• Pathologic fractures. If your pet experiences a fracture with minimal trauma, a pathologic fracture should be considered. Although fractures are most often a result of trauma, they can also occur in bones that have been weakened by cancer. Evaluating an X-ray may lead to the suspicion that the bone is abnormal; however, definite diagnosis of a tumor requires a biopsy. Pathologic fractures will not heal if fixed using standard techniques.

  • Osteomyelitis (infection in the bone). This is an uncommon condition that occurs as a result of infectious organisms such as bacteria or fungi getting into a bone. These organisms most commonly gain entrance to the bone through an open wound, open fracture or rarely through the blood. The appearance of osteomyelitis may be similar to some bone cancers because it often appears as a proliferative or fuzzy mass-like lesion on an X-ray. Differentiating these types of infection from bone cancer typically requires that a biopsy and a culture be performed.

  • Bone infarction. Bone infarction is a very rare condition in which a blood clot blocks the blood supply to a bone, resulting in death of the bone. This appears as a lytic lesion (loss of bone) on an X-ray, which is similar to the appearance that bone cancer can have.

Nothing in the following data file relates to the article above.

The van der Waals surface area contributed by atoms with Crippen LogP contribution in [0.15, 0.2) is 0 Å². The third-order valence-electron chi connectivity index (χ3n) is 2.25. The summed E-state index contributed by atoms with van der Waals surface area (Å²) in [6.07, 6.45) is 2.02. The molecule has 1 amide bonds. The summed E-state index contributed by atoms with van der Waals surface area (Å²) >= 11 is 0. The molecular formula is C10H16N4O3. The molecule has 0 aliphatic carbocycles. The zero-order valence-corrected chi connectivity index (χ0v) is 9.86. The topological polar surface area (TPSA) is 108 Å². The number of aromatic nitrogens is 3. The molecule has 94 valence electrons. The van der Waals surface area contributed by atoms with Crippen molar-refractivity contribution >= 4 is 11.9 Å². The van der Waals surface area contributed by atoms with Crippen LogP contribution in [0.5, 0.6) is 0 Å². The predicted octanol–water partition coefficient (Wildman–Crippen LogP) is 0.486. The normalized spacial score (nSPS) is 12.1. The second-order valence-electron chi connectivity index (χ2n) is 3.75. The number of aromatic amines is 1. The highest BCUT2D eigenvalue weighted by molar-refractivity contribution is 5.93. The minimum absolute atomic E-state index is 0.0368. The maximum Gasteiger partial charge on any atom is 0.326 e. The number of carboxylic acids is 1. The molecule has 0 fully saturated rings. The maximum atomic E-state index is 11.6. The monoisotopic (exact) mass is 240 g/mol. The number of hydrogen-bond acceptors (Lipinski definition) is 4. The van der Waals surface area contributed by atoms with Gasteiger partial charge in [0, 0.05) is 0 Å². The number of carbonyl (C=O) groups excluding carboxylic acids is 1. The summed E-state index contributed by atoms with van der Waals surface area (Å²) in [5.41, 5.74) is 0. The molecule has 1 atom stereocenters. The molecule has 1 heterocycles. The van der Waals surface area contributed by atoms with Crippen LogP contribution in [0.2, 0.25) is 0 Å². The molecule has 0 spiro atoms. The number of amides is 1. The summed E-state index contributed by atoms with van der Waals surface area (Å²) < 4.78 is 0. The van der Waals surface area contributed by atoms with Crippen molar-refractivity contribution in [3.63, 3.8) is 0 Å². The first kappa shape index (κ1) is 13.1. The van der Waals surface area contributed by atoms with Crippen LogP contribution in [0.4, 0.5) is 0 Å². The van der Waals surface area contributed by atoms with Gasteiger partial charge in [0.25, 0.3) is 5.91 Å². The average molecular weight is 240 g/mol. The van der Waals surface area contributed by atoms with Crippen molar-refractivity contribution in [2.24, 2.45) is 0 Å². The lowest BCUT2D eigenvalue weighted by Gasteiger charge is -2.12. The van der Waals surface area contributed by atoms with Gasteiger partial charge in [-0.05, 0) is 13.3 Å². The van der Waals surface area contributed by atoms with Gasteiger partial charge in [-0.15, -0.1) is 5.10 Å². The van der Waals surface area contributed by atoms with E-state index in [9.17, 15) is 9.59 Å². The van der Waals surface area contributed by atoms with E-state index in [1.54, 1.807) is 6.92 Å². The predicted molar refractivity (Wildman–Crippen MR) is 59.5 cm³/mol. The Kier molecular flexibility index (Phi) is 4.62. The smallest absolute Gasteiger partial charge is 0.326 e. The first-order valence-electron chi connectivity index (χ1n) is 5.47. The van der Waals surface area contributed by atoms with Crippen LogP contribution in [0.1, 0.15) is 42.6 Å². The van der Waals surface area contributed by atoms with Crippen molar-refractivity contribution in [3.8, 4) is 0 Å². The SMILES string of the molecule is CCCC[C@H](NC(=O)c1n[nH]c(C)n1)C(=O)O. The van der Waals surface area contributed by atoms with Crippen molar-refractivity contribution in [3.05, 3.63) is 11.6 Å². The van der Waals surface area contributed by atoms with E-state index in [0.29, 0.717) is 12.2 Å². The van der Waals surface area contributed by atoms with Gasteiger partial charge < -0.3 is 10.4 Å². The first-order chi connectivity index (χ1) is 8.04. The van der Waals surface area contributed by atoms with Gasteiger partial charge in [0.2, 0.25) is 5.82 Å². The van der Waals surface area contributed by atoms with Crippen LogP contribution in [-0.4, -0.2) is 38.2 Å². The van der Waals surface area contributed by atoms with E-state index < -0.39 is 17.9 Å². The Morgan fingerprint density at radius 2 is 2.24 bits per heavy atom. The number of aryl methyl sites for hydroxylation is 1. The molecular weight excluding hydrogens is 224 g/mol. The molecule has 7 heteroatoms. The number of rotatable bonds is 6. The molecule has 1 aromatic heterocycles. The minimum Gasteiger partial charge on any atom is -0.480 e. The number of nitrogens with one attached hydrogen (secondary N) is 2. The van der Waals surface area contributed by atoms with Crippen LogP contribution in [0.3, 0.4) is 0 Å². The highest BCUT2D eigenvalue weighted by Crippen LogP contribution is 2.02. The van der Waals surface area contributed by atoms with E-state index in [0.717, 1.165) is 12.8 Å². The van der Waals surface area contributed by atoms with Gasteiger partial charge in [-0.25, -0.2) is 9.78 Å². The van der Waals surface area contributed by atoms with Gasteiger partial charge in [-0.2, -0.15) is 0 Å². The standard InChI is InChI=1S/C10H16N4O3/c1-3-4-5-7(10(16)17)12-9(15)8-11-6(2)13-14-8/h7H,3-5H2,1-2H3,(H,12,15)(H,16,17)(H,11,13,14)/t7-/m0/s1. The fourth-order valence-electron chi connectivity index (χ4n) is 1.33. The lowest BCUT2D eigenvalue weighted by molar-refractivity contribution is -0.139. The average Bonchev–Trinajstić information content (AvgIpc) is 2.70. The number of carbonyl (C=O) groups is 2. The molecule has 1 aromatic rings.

• Metastasis of tumors to the bone. Very rarely a bone cancer can be due to the metastasis (spread) of cancer from a primary cancer elsewhere in your dog. The most common types of cancer that metastasize to bone are mammary gland cancer, multiple myeloma and lymphosarcoma. These types of cancers tend to have a distinctively different appearance on X-rays than osteosarcomas. Although their radiographic appearance may alert your veterinarian to their presence, a biopsy is still required to make a definitive diagnosis. It is important to distinguish tumors that have spread from other tissues to bone from those that arise in bone initially, because the treatment differs. For metastatic tumors, an attempt will be made to find out where the primary (initial site where the tumor arose) cancer is located. If your dog is diagnosed with cancer, your veterinarian may wish to consult with an oncologist (cancer specialist) to fully understand the specific behavior and treatment of the cancer.

  • Veterinary care should include diagnostic tests and subsequent treatment recommendations.

    Diagnosis In-depth

    Medical tests are needed to establish the diagnosis of osteosarcoma, exclude other diseases that may cause similar symptoms, and determine the impact of osteosarcoma on your dog. Tests that your veterinarian may wish to perform include:

  • Complete physical exam. A thorough exam is necessary to localize the site of the cancer and also to assess your pet's general health. Your pet's general condition may drastically influence the treatment that is recommended.